Kansas higher education funding to grow by at least $108M next year; what that means for KU raises still being determined

photo by: Associated Press

A bus makes its way along Jayhawk Boulevard in front of Strong Hall on the University of Kansas campus in Lawrence, Thursday, Oct. 24, 2019. (AP Photo/Orlin Wagner)

State funding for higher education in Kansas — including for the University of Kansas — will grow by at least $108 million next year, now that Gov. Laura Kelly has signed the state’s main budget bill.

While the increase is historic in size, it is not enough to answer all the questions surrounding the state’s universities, including how much of a raise university employees might receive now that state funding is growing.

But members of the Kansas Board of Regents said they were highly pleased with how the Legislature and the governor treated higher education this session, noting that the funding would do much to support the Regents’ strategic plan to make the state a leader in higher education.

“As long as that continues to be supported, I think we have great things around the corner,” Blake Flanders, president and CEO of the Kansas Board of Regents, said at a Wednesday afternoon meeting.

In fact, there may be another $20 million of state funding coming to higher education later this month.

Members of the Kansas Board of Regents were told Wednesday that state general funding for the state’s public universities, community colleges and other institutions will grow by $108 million, but legislators will consider adding another $20.7 million when they return for their wrap-up session later this month.

That $20 million of additional money is still outstanding because Kelly in her recommended budget at the beginning of the year had recommended a $45.7 million increase in base state aid for universities, which is the money that KU and other universities use to fund basic operations. The Legislature in its regular session, however, agreed to a $25 million increase. It said it would consider the remaining $20.7 million in its wrap-up session that begins on April 25.

“We are working really hard on getting that money back in,” Matt Casey, director of government relations, told the Regents.

KU and other higher education leaders will be particularly interested in the outcome of that funding because the increase in base funding comes with a big string attached — the state universities must forgo increasing tuition next year.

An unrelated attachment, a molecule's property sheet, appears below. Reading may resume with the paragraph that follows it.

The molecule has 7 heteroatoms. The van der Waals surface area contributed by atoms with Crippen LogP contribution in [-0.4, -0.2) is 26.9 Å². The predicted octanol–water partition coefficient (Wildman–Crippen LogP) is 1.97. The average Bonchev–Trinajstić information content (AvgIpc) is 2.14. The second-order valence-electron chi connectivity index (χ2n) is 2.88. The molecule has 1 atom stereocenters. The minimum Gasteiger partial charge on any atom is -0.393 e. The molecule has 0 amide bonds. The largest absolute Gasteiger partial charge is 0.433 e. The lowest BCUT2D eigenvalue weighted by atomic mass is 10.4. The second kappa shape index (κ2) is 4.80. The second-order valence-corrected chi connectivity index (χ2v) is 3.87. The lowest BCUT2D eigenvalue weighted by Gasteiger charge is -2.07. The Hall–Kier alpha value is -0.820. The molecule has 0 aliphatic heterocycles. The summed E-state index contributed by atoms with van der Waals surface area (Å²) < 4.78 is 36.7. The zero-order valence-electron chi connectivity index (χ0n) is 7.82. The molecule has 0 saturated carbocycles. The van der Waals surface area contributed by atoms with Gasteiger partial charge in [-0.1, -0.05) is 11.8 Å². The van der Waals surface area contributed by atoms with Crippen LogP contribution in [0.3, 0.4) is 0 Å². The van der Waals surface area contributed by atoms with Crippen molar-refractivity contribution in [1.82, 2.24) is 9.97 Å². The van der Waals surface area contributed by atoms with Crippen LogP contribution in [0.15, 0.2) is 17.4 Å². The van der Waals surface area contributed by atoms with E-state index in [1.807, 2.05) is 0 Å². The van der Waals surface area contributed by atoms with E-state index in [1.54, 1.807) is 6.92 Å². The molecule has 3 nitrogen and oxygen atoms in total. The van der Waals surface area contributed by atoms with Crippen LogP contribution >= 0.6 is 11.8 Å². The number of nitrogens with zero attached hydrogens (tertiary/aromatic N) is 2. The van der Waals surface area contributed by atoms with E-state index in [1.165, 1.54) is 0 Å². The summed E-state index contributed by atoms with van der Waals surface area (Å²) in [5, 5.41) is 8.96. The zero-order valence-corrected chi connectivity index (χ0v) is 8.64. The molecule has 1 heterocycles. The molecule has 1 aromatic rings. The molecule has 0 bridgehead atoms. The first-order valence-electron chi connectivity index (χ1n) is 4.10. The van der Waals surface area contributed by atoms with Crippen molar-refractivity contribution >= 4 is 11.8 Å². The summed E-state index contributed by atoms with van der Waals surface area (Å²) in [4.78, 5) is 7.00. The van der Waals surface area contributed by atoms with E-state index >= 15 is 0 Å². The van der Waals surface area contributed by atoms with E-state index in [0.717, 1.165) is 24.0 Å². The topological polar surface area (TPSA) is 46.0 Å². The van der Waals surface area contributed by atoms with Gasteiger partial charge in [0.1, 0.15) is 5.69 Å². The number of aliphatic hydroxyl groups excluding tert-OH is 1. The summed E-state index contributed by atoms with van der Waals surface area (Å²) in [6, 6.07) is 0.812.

When the governor made her recommendations earlier this year, university leaders indicated that a $45 million increase in base state aid for the state’s universities in exchange for a one-year freeze on tuition would be a good trade.

But as the legislative session progressed and the governor’s recommendation got trimmed, KU Chancellor Douglas Girod told the Journal-World that a tuition increase would need to be considered at KU if the recommended funding wasn’t provided.

On Wednesday, however, Regents were told that while the Legislature cut the governor’s recommended base funding for higher education, the stipulation that tuition not be increased remained. The governor signed the budget on Wednesday morning, leaving the tuition freeze in the budget.

Regents, who met at Fort Hays State on Wednesday afternoon, didn’t broach the tuition topic, but rather expressed appreciation for increased funding after previous years where higher education funds have been declining or stagnant.

Regents, though, did briefly discuss what the new state money might mean for wages and salaries of university employees. In addition to the increase in base state aid, the Legislature approved $24 million in funding for merit raises for state employees at Regents institutions.

In general, the Legislature based its wage and salary funding for state employees around the idea of giving an average wage increase of about 5%, but Regents officials were quick to note that might not be how it pencils out at KU and other universities.

That’s because many of the employees at KU and other universities aren’t state employees who have their salaries paid from that pool of state money. KU leaders previously have estimated that the additional state wage and salary funding will only cover about 25% of the pay raises KU intends to give. The university will have to use its cash reserves and other savings to fund the balance.

KU hasn’t yet set what those wage and salary increases might be for faculty and staff, but it has not committed to a 5% average. On Wednesday, Regents highlighted there is still more to figure out on that issue.

“There are going to be people out there after this funding that think, ‘oh, I’m going to get a 5% increase,'” said Regent Wint Winter Jr., of Lawrence. “We have to make sure we are communicating reality.”

Regents also were told that there are several other programs that received increased funding that staff would be working through the details on. Those include:

• $35 million in one-time funding aimed at improving maintenance of university facilities that have fallen into disrepair. That’s $10 million more than the governor recommended. The Regents have placed particular emphasis on the declining state of university facilities and lobbied legislators for funding.

• $10 million to fund demolition of buildings on university campuses. The Regents also have advanced the idea that university campuses have excess building space, and that some of the more deteriorated buildings should be demolished rather than repaired.

• $75 million in grant funds earmarked for the Kansas Board of Regents to use on projects related to higher education and economic development opportunities. In addition, $10 million in grant funds for community colleges and another $10 million for private colleges in the state. Lawmakers are using federal pandemic relief money to fund those grant programs.


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